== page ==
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Criminals derailed as officers return to city
TRAIN police say they have derailed criminals hitting the county’s network since moving back to Oxford last year.
British Transport Police (BTP) reopened its office at the city station in January 2011 after a 19-year absence.
And officers are now solving more than a third more crimes than they were in 2010.
In 2010 51 offences (16 per cent) resulted in a caution or charge, while in the last 12 months that figure rose to 69 offences (29 per cent).
Last night officers said that better police presence had stopped criminals in their tracks.
Recorded crime across the county’s network has fallen from 317 offences in 2010 to 238 in the last 12 months.
Pc Bob Burrowes said: “We have a massive impact on crime.
“Because our colleagues were based in Reading before it was much more time- consuming to travel up and take statements and view CCTV. The whole process took much longer so other crime became more of a priority.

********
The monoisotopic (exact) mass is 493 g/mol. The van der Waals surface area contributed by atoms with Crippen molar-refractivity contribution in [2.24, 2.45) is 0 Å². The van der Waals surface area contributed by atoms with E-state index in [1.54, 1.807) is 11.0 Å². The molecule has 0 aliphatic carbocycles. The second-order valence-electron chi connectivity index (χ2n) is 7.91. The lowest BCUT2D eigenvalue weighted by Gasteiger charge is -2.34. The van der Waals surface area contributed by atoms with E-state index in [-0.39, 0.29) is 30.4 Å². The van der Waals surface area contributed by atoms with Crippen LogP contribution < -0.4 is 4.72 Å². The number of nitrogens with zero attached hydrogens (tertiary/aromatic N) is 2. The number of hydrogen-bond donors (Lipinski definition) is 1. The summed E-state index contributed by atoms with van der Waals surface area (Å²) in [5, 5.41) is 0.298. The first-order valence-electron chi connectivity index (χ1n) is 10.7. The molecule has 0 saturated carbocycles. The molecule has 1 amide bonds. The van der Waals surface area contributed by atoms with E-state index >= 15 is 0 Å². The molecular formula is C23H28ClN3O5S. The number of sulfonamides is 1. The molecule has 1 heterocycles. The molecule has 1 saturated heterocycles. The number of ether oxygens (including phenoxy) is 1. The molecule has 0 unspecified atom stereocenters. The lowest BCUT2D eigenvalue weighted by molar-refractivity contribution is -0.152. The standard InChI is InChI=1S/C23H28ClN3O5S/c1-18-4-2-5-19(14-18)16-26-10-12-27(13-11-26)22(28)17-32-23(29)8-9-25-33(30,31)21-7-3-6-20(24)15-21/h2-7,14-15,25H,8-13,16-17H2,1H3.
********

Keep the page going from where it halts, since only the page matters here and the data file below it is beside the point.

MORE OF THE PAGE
“Now we have the luxury of officers here so we can treat every crime as a priority.
“If someone attends the station to steal or commit crime there is a very real prospect they will be prosecuted.”
One sergeant, two police constables and one Pcso make up the dedicated Oxfordshire team which polices the rail network between Oxford, Didcot, Bicester, Kings Sutton, near Banbury, and Charlbury.
At Oxford station, there were 85 crimes in the first six months of 2010 and 62 in the same period in 2012.
Sgt Adrian Naylor said the team was also working better with the station’s stores to cut shoplifting and catch those responsible.
He said between May 1 and July 5 there were six incidents of shoplifting but there have not been any since.
A shop worker at the Spar store at Didcot station, who did not want to be named, said the move had made a difference and there was less crime.
She said: “They respond quicker now.
“There is always a community officer coming down and checking we are all right and there are no problems.
“There used to be a group of lads that terrorised the station about a year and a half ago but that got sorted out.”
Paula Durrans, head of security for First Great Western , said: “We are delighted to have the BTP stationed at Oxford.
“We campaigned hard to have officers reinstated at the station and their return signifies how important Oxford Station is to First Great Western and the local community.
“While incidents are thankfully rare, it is clear that having officers on site presents a deterrent and has led to a more secure station environment.”
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